New Counterterrorism Guidelines Gives Authorities Vast Access to Private Info of Innocent Americans
By Trevor Timm
Electronic Frontier Foundation
On Thursday, U.S. Attorney General Eric Holder signed expansive new guidelines for terrorism analysts, allowing the National Counter Terrorism Center (NCTC) to mirror entire federal databases containing personal information and hold onto the information for an extended period of time–even if the person is not suspected of any involvement in terrorism. (Read the guidelines here).
Despite the “terrorism” justification, the new rules affect every single American. The agency now has free rein to, as the New York Times’ Charlie Savage put it, “retrieve, store and search information about Americans gathered by government agencies for purposes other than national security threats ” and expands the amount of time the government can keep private information on innocent individuals by a factor of ten.
From the New York Times:
The guidelines will lengthen to five years — from 180 days — the amount of time the center can retain private information about Americans when there is no suspicion that they are tied to terrorism, intelligence officials said. The guidelines are also expected to result in the center making more copies of entire databases and “data mining them” using complex algorithms to search for patterns that could indicate a threat. (emphasis ours)
Journalist Marcy Wheeler summed the new guidelines up nicely saying, “So…the data the government keeps to track our travel, our taxes, our benefits, our identity? It just got transformed from bureaucratic data into national security intelligence.”
See also these related stories: “Everybody’s a Target in the American Surveillance State,” by attorney and author John W. Whitehead, and “The myth of freedom in the land of the free,” by John Stoehr, editor of the New Haven Advocate and a lecturer at Yale.
The administration claims that the changes in the rules for the NCTC — as well as for the Office of the Director of National Intelligence (DNI), which oversees the nation’s intelligence agencies — are in response to the government’s failure to connect the dots in the so-called “underwear bomber” case at the end of 2009, yet there was no explanation of how holding onto innocent Americans’ private data for five years would have stopped the bombing attempt.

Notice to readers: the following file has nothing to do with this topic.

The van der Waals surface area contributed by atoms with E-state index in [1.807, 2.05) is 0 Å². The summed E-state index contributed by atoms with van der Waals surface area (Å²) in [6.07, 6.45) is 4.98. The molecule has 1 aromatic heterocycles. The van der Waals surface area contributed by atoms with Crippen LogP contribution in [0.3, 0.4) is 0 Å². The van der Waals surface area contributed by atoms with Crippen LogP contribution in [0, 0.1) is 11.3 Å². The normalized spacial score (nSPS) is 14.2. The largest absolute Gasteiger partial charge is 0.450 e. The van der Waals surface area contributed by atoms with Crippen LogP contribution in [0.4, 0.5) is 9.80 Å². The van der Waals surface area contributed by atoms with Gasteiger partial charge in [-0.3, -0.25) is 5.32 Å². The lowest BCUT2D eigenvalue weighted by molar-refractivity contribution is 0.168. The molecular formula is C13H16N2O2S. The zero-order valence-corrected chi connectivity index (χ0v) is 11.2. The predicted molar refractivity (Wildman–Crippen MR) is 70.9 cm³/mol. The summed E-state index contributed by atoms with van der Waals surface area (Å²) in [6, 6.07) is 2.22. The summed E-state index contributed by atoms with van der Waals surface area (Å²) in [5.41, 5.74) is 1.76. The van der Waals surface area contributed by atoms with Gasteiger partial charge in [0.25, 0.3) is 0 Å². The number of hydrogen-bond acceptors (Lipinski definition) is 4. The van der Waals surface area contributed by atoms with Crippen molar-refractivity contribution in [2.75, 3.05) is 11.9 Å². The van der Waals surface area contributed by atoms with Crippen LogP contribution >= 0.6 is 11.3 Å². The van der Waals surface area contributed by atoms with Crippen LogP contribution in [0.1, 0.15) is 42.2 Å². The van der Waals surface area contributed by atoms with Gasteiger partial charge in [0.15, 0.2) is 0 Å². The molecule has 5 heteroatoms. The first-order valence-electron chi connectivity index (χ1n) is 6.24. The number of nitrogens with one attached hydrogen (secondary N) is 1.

Disturbingly, “oversight” for these expansive new guidelines is being directed by the DNI’s “Civil Liberties Protection Officer” Joel Alexander, who is so concerned about Americans’ privacy and civil liberties that he, as Marcy Wheeler notes, found no civil liberties concerns with the National Security Agency’s illegal warrantless wiretapping program when he reviewed it during President George W. Bush’s administration.
As other civil liberties organizations have noted, the new guidelines are reminiscent of the Orwellian-sounding “Total Information Awareness” program George Bush tried but failed to get through Congress in 2003 — again in the name of defending the nation from terrorists. The program, as the New York Times explained, sparked an “outcry” and partially shut down Congress because it “proposed fusing vast archives of electronic records — like travel records, credit card transactions, phone calls and more — and searching for patterns of a hidden terrorist cell.”
The New York Times reported, the new NCTC guidelines “are silent about the use of commercial data — like credit card and travel records — that may have been acquired by other agencies,” but information first obtained by private corporations has ended up in federal databases before. In one example, Wired Magazine found FBI databases contained “200 million records transferred from private data brokers like ChoicePoint, 55,000 entries on customers of Wyndham hotels, and numerous other travel and commercial records.” The FBI would be one of the agencies sharing intelligence with the NCTC.
Despite Congress’ utter rejection of the “Total Information Awareness” program (TIA) in 2003, this is the second time this month the administration has been accused of instituting the program piecemeal. In his detailed report on the NSA’s new “data center” in Utah, Wired Magazine’s James Bamford remarked that the new data storage complex is “the realization” of the TIA program, as it’s expected to store and catalog “all forms of communication, including the complete contents of private emails, cell phone calls, and Google searches.”
Unfortunately, the new NCTC guidelines are yet another example of the government using the word “terrorism” to infringe on the rights of innocent Americans. Aside from the NSA’s aforementioned warrantless wiretapping program, we have seen the Patriot Act overwhelmingly used in criminal investigations not involving terrorism, despite its original stated purpose. As PBS Frontline’s Azmat Khan noted in response to the new guidelines, investigative journalist Dana Priest has previously reported how “many states have yet to use their vast and growing anti-terror apparatus to capture any terrorists; instead the government has built a massive database that collects, stores and analyzes information on thousands of U.S. citizens and residents, many of whom have not been accused of any wrongdoing.”
This problem has been well documented for years, yet Congress and both the Bush and Obama administrations have continued to use terrorism as a justification for expansive laws, and Americans’ constitutional rights have become collateral damage.